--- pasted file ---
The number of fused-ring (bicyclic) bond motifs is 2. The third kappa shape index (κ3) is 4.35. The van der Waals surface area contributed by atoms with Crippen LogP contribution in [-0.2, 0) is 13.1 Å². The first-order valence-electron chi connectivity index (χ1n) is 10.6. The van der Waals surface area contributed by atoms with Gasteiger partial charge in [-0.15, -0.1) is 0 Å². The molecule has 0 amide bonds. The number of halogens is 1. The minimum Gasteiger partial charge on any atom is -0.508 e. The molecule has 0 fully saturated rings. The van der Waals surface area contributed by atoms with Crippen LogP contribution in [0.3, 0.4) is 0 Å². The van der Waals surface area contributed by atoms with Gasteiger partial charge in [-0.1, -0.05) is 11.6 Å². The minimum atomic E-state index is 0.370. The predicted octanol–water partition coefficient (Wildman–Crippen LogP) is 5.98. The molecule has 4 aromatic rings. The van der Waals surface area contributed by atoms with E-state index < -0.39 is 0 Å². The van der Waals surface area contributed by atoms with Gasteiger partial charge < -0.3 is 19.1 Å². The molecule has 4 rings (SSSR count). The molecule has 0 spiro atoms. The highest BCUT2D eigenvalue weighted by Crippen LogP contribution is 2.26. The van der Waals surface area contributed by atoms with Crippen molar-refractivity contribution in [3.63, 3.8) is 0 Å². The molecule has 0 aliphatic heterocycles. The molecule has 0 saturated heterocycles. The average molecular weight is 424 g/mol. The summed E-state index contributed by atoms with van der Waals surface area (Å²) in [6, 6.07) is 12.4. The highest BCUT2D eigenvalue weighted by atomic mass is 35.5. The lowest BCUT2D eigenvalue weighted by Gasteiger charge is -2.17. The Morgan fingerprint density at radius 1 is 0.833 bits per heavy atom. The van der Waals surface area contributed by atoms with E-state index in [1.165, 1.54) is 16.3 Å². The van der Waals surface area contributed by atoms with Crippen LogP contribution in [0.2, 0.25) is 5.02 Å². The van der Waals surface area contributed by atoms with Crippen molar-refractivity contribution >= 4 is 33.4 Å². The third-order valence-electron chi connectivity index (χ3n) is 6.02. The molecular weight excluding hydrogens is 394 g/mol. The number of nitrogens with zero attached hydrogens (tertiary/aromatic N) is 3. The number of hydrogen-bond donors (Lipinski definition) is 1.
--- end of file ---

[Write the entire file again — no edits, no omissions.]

The number of fused-ring (bicyclic) bond motifs is 2. The third kappa shape index (κ3) is 4.35. The van der Waals surface area contributed by atoms with Crippen LogP contribution in [-0.2, 0) is 13.1 Å². The first-order valence-electron chi connectivity index (χ1n) is 10.6. The van der Waals surface area contributed by atoms with Gasteiger partial charge in [-0.15, -0.1) is 0 Å². The molecule has 0 amide bonds. The number of halogens is 1. The minimum Gasteiger partial charge on any atom is -0.508 e. The molecule has 0 fully saturated rings. The van der Waals surface area contributed by atoms with Crippen LogP contribution in [0.3, 0.4) is 0 Å². The van der Waals surface area contributed by atoms with Gasteiger partial charge in [-0.1, -0.05) is 11.6 Å². The minimum atomic E-state index is 0.370. The predicted octanol–water partition coefficient (Wildman–Crippen LogP) is 5.98. The molecule has 4 aromatic rings. The van der Waals surface area contributed by atoms with E-state index < -0.39 is 0 Å². The van der Waals surface area contributed by atoms with Gasteiger partial charge < -0.3 is 19.1 Å². The molecule has 4 rings (SSSR count). The molecule has 0 spiro atoms. The highest BCUT2D eigenvalue weighted by Crippen LogP contribution is 2.26. The van der Waals surface area contributed by atoms with Crippen molar-refractivity contribution in [3.63, 3.8) is 0 Å². The molecule has 0 aliphatic heterocycles. The molecule has 0 saturated heterocycles. The average molecular weight is 424 g/mol. The summed E-state index contributed by atoms with van der Waals surface area (Å²) in [6, 6.07) is 12.4. The highest BCUT2D eigenvalue weighted by atomic mass is 35.5. The lowest BCUT2D eigenvalue weighted by Gasteiger charge is -2.17. The Morgan fingerprint density at radius 1 is 0.833 bits per heavy atom. The van der Waals surface area contributed by atoms with E-state index in [1.165, 1.54) is 16.3 Å². The van der Waals surface area contributed by atoms with Crippen LogP contribution in [0.2, 0.25) is 5.02 Å². The van der Waals surface area contributed by atoms with Crippen molar-refractivity contribution >= 4 is 33.4 Å². The third-order valence-electron chi connectivity index (χ3n) is 6.02. The molecular weight excluding hydrogens is 394 g/mol. The number of nitrogens with zero attached hydrogens (tertiary/aromatic N) is 3. The number of hydrogen-bond donors (Lipinski definition) is 1.